The rise in comfy undies is a feminist act

As someone who has been compared to Bridget Jones many a time when talking of my love life (I would like to thank my friends right here for their infinite tagging of me in Bridget/wine mom memes), I have an obscene collection of underwear in my possession, which is rarely seen by anyone other than myself and the occasional unsuspecting pedestrian walking past my window. An art that French art historian Gilles Neret claims enhances “the feminine allure”, I carry out simply as a self-celebratory act, perhaps to tell myself I am, in fact, a bloody goddess, on days when I want to wear nothing but oversized, soft clothes and never look in a mirror ever again.

But I am not alone (thank god) — the fact that we are wearing pretty lingerie that may not often, if ever, be seen by a love interest informs us that connections to our bodies and sexualities is changing. The rise in comfy undies in recent years goes hand in hand with the discourse around body image, expression of sexuality and self-love coming to the forefront of millennial discussion in particular.

It is too simple to state that it is a matter of fashion history that the foundation-wear that was once “necessary” for females is now hardly seen on our high streets, and has been transformed to occasion- or fetish-wear. The advancement in feminism and the progression, albeit slow and challenging, of views of women’s bodies, their lifestyles and aspirations are largely responsible for the constantly evolving state of fashion overall.

So this means that the trend in comfy undies, boasted in underwear selfies all over Instagram on a daily basis (and I am only responsible for like, half of these), is saying something. But what?

I first started to think about this Underwire Uprising several years ago when I spotted the launch of Neon Moon, a feminist underwear brand priding themselves on their aim to “make body shaming, history”. Neon Moon creates comfortable but flattering underwear for varying body shapes, and refuses to digitally retouch images, which is refreshing in a world where many of us can’t tell how our clothing will actually look on us from retailers’ photographs that are stretched, squished and pulled around to ‘correct’ any flaws. Neon Moon wants to create a safe space for women online, and you can even apply to be an ambassador for the brand here.

 

This rebellion against the altered female form is hardly revolutionary, you could say. The 1950s saw corsetry, cinched waists and nylon stockings as the essentials for a womanly figure, but by the ’70s, new fabrics and fashion trends meant underwear became more sensible, easy-going and even stretchy. Corsetry and structured foundation wear was pushed aside and reserved for occasions, a lover’s eye or to make a statement about one’s sexuality or gender. So will this revival of cotton, mesh and elasticated fabrics last? I wanna say yes. We are no longer required to hold in our stomachs, shape our torsos or lift our chests to fit into the latest trends. In fact, a rise in androgynous styles for women perhaps is one of the underlying causes of this. Women have lived throughout history being sexualised for their very existence. Taking control of what we wear beneath our clothes is something women haven’t always had the privilege to do — how we present ourselves, sexually or otherwise, has been analysed for hundreds of years. Writer and professor Elizabeth Wilson stated the painful truth that “women are [still] caricatured as either frigid or whores”. This acceptance of our bodies, and clothing them comfortably in perhaps pretty basic underwear is now a silent rebellion against these stereotypes. Taking it one step further and posting a photograph online in said underwear, if you want, is shouting about it, and it’s becoming almost the norm.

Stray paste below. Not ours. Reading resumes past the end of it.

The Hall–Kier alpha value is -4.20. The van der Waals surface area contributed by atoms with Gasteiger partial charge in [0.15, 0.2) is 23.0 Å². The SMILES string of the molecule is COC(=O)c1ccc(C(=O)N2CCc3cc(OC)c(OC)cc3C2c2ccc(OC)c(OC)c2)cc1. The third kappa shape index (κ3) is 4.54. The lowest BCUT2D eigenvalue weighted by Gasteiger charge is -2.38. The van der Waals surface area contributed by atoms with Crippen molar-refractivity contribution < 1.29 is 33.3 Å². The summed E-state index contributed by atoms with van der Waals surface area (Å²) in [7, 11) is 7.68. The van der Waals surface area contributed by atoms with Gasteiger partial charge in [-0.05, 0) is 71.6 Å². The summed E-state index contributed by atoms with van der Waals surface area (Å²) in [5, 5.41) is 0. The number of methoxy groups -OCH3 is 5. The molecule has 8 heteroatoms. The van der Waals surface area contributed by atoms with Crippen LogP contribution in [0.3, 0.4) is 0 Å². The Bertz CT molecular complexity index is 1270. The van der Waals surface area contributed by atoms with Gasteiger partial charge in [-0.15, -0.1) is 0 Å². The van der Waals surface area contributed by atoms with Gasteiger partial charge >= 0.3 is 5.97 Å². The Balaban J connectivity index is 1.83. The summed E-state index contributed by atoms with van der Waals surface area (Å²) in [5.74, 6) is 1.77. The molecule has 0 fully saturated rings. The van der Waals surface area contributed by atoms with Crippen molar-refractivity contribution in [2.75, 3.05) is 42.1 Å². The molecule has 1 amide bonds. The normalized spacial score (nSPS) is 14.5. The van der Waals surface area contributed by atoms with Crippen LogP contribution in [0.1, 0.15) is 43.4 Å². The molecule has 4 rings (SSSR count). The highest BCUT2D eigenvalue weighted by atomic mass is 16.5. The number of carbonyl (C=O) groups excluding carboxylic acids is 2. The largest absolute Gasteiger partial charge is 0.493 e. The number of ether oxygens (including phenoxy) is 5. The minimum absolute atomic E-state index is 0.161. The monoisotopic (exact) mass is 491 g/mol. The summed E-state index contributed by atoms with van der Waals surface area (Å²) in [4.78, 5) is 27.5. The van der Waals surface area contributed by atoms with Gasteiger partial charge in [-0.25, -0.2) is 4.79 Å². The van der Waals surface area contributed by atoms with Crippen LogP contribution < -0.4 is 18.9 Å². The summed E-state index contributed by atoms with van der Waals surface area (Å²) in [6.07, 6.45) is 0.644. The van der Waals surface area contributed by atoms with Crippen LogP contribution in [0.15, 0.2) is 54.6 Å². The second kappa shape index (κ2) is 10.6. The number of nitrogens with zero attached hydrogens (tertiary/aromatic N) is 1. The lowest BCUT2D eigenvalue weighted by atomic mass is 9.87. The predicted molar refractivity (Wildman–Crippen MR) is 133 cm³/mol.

And we can thank ourselves as a collective for it becoming more and more okay to appreciate your own skin, body, stretch marks, folds, or the fact your left boob is slightly bigger than your right boob.

 

More comfy undies brands to treat yourself to:

  • Miss Crofton is a London-based lingerie brand which juxtaposes girlish sensuality with sophisticated design. Their comfortable sets range from ruffled chiffon, glittery mesh to broderie cotton, and put comfort and quality first. Also their latest lookbook, shot by Lula Hyers, is total eye candy.
  • Lonely Lingerie is a label “for women who wear lingerie as a love letter to themselves”. A New Zealand design house, Lonely aims to promote body positivity and expression with its Lonely Girls project, which documents and celebrates how women wear their lingerie all over the world.  What began as a limited collection of lingerie, now designs and produces maternity underwear, soft swimwear and relaxed clothing. (And I want all of it.)
  • Base Range “is a line of modern basics with an emphasis on clean lines and easy silhouettes”. Not only that, but the brand also tries to incorporate natural fibres or recycled materials wherever it can by working with textile innovators.

 

Featured image: Lena Dunham and Jemima Kirke for Lonely Lingerie campaign.

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